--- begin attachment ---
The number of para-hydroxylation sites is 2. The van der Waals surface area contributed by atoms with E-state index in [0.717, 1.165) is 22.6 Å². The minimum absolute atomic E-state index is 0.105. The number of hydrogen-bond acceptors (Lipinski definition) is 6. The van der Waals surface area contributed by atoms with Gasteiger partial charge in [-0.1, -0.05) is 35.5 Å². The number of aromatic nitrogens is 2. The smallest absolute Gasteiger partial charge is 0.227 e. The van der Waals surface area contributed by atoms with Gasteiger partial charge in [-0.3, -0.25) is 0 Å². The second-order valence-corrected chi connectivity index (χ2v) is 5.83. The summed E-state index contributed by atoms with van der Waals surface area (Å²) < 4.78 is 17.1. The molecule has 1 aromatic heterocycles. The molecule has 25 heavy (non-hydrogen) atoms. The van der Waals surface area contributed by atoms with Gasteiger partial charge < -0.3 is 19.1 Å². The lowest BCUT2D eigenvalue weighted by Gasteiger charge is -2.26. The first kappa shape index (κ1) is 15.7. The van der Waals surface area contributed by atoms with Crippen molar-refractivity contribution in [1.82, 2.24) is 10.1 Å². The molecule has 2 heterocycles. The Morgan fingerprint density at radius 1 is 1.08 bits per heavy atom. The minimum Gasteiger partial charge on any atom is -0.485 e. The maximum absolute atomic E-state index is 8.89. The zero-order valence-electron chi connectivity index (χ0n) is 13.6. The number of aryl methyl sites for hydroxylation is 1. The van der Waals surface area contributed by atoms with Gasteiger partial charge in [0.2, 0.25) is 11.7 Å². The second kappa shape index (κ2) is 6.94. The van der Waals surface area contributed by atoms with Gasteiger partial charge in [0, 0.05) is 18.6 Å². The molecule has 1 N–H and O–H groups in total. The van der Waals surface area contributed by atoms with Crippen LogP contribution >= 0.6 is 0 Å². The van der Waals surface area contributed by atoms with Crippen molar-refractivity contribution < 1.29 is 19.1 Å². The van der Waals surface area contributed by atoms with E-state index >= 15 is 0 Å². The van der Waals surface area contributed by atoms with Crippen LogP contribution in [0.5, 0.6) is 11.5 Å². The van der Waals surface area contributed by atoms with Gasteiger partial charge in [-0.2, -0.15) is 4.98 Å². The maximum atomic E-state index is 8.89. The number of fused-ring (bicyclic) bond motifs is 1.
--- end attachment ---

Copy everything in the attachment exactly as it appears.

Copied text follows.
The number of para-hydroxylation sites is 2. The van der Waals surface area contributed by atoms with E-state index in [0.717, 1.165) is 22.6 Å². The minimum absolute atomic E-state index is 0.105. The number of hydrogen-bond acceptors (Lipinski definition) is 6. The van der Waals surface area contributed by atoms with Gasteiger partial charge in [-0.1, -0.05) is 35.5 Å². The number of aromatic nitrogens is 2. The smallest absolute Gasteiger partial charge is 0.227 e. The van der Waals surface area contributed by atoms with Gasteiger partial charge in [-0.3, -0.25) is 0 Å². The second-order valence-corrected chi connectivity index (χ2v) is 5.83. The summed E-state index contributed by atoms with van der Waals surface area (Å²) < 4.78 is 17.1. The molecule has 1 aromatic heterocycles. The molecule has 25 heavy (non-hydrogen) atoms. The van der Waals surface area contributed by atoms with Gasteiger partial charge < -0.3 is 19.1 Å². The lowest BCUT2D eigenvalue weighted by Gasteiger charge is -2.26. The first kappa shape index (κ1) is 15.7. The van der Waals surface area contributed by atoms with Crippen molar-refractivity contribution in [1.82, 2.24) is 10.1 Å². The molecule has 2 heterocycles. The Morgan fingerprint density at radius 1 is 1.08 bits per heavy atom. The minimum Gasteiger partial charge on any atom is -0.485 e. The maximum absolute atomic E-state index is 8.89. The zero-order valence-electron chi connectivity index (χ0n) is 13.6. The number of aryl methyl sites for hydroxylation is 1. The van der Waals surface area contributed by atoms with Gasteiger partial charge in [0.2, 0.25) is 11.7 Å². The second kappa shape index (κ2) is 6.94. The van der Waals surface area contributed by atoms with Gasteiger partial charge in [0, 0.05) is 18.6 Å². The molecule has 1 N–H and O–H groups in total. The van der Waals surface area contributed by atoms with Crippen LogP contribution >= 0.6 is 0 Å². The van der Waals surface area contributed by atoms with Crippen molar-refractivity contribution < 1.29 is 19.1 Å². The van der Waals surface area contributed by atoms with E-state index >= 15 is 0 Å². The van der Waals surface area contributed by atoms with Crippen LogP contribution in [0.5, 0.6) is 11.5 Å². The van der Waals surface area contributed by atoms with Gasteiger partial charge in [-0.2, -0.15) is 4.98 Å². The maximum atomic E-state index is 8.89. The number of fused-ring (bicyclic) bond motifs is 1.